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In all six of its volumes The Broadview Anthology of British Literature presents British literature in a truly distinctive light. Fully grounded in sound literary and historical scholarship, the anthology takes a fresh approach to many canonical authors, and includes a wide selection of work by lesser-known writers. The anthology also provides wide-ranging coverage of the worldwide connections of British literature, and it pays attention throughout to issues of race, gender, class, and sexual orientation. It includes comprehensive introductions to each period, providing in each case an overview of the historical and cultural as well as the literary background. It features accessible and engaging headnotes for all authors, extensive explanatory annotations, and an unparalleled number of illustrations and contextual materials. Innovative, authoritative and comprehensive, The Broadview Anthology of British Literature has established itself as a leader in the field. The full anthology comprises six bound volumes, together with an extensive website component; the latter has been edited, annotated, and designed according to the same high standards as the bound book component of the anthology, and is accessible by using the passcode obtained with the purchase of one or more of the bound volumes. For those seeking an even more streamlined anthology than the two-volume Concise Edition, The Broadview Anthology of British Literature is now available in a compact single-volume version. The edition features the same high quality of introductions, annotations, contextual materials, and illustrations found in the full anthology, and it complements an ample offering of canonical works with a vibrant selection of less-canonical pieces. The compact single-volume edition also includes a substantial website component, providing for much greater flexibility. An increasing number of works from the full six-volume anthology (or from its website component) are also being made available in stand-alone Broadview Anthology of British Literature editions that can be bundled with the anthology.
A fresh set of concerns face the twenty-first century British novelist. In this study of the four key novelists Zadie Smith, Nadeem Aslam, Hari Kunzru and David Mitchell, the the changes in narrative approaches and critical directions of a new post-1989 fiction are explored. Close readings of the writers are informed by a range of contemporary theorists, critics and commentators to reveal the emphases of twenty-first century fiction. Terror, fear, consumerism, multinationalism, and corporatism: the terms circulating in culture and social networks are evident in Smith's faith in ethical living, Aslam's consideration of multiculturalism, the novels Kunzru builds around the politics of identity and in the importance Mitchell places on the interconnectedness of human life. By putting the emergence of a new British literary dynamic in the context of ethical as well as global contexts, this study analyzes the transformed fictional perceptions of a world no longer defined by the stand off of super powers.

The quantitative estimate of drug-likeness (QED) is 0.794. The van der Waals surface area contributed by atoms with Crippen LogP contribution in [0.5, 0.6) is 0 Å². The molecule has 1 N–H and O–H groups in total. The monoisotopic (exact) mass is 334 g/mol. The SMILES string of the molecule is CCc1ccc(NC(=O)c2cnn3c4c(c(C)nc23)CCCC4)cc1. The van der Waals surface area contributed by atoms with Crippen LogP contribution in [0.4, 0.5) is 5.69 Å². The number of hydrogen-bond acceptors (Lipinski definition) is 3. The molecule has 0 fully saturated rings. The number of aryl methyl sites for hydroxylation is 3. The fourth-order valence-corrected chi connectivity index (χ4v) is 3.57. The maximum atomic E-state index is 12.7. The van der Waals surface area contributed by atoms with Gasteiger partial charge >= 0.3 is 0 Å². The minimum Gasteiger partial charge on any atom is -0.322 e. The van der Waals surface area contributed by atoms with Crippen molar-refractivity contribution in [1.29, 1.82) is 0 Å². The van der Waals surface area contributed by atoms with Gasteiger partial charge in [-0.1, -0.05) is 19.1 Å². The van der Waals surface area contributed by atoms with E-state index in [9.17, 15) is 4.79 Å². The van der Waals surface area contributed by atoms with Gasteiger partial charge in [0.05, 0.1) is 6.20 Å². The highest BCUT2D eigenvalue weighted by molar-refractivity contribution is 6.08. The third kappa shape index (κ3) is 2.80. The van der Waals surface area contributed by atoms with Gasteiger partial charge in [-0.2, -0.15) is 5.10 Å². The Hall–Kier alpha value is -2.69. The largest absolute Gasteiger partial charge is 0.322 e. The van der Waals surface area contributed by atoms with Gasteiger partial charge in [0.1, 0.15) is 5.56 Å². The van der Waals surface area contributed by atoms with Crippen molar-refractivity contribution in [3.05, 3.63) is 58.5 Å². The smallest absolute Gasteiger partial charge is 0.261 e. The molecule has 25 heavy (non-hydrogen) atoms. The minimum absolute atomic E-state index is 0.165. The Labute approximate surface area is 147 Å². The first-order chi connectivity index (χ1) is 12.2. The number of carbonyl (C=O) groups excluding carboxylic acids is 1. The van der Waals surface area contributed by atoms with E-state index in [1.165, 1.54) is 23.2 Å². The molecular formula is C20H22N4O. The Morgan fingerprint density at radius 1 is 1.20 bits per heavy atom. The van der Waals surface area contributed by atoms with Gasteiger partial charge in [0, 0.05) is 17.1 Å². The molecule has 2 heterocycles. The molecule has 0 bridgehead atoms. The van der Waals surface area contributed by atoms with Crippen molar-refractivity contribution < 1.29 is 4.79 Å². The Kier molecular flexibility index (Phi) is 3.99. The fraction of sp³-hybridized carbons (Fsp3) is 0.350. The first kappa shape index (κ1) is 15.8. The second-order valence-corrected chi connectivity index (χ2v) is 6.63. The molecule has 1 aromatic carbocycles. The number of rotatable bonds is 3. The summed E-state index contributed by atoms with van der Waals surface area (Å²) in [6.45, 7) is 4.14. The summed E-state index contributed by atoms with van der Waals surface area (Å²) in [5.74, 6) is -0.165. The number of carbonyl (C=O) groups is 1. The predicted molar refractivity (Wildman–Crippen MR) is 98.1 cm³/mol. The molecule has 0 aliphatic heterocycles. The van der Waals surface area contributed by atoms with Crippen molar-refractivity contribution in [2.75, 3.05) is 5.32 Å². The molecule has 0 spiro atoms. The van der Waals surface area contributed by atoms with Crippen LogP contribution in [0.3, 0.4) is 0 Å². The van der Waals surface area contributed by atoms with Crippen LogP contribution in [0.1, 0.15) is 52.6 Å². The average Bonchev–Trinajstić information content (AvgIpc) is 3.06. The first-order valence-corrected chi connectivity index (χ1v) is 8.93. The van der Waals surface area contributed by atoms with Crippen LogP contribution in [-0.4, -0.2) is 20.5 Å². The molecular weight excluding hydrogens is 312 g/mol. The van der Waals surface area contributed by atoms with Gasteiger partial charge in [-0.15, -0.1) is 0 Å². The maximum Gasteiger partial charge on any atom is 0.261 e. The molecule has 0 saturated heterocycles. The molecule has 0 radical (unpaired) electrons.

'This book convincingly challenges both the extremely short historical memory of most postcolonial work and the all-too-insularly English world still conjured by period specialists. Hogarthian whores and Grub Street hacks, coffee houses and fashionable pastimes, and the burgeoning of print culture all stand revealed as intimately bound to portents of plantation insurgency, agitation for abolition, and the vast fortunes produced by the labouring bodies of the poor, the colonized, and the enslaved. Eighteenth-century studies has never appeared in a more engaged and fascinating light.'Professor Donna Landry, University of KentIn this volume Suvir Kaul addresses the relations between literary culture, English commercial and colonial expansion, and the making of 'Great Britain' in the late seventeenth and eighteenth centuries. He argues that literary writing played a crucial role in generating the vocabulary of British nationalism, both in inter-national terms and in attempts to realign political and cultural relations between England, Scotland, and Ireland. The formal innovations and practices characteristic of eighteenth-century English literature were often responses to the worlds brought into view by travel writers, merchants, and colonists. Writers (even those suspicious of mercantile and colonial expansion) worked with a growing sense of a 'national literature' whose achievements would provide the cultural capital adequate to global imperial power, and would distinguish Great Britain for its twin success in 'arms and arts'. The book ranges from Davenant's theatre to Smollet's Roderick Random to Phillis Wheatley's poetry to trace the impact of empire on literary creativity.Key Features*An introduction to the impact of mercantilism and empire on the crafting of eighteenth-century British literature*Encourages students to examine the key formal innovations that define eighteenth-century British literary history as they were produced by writers who redefined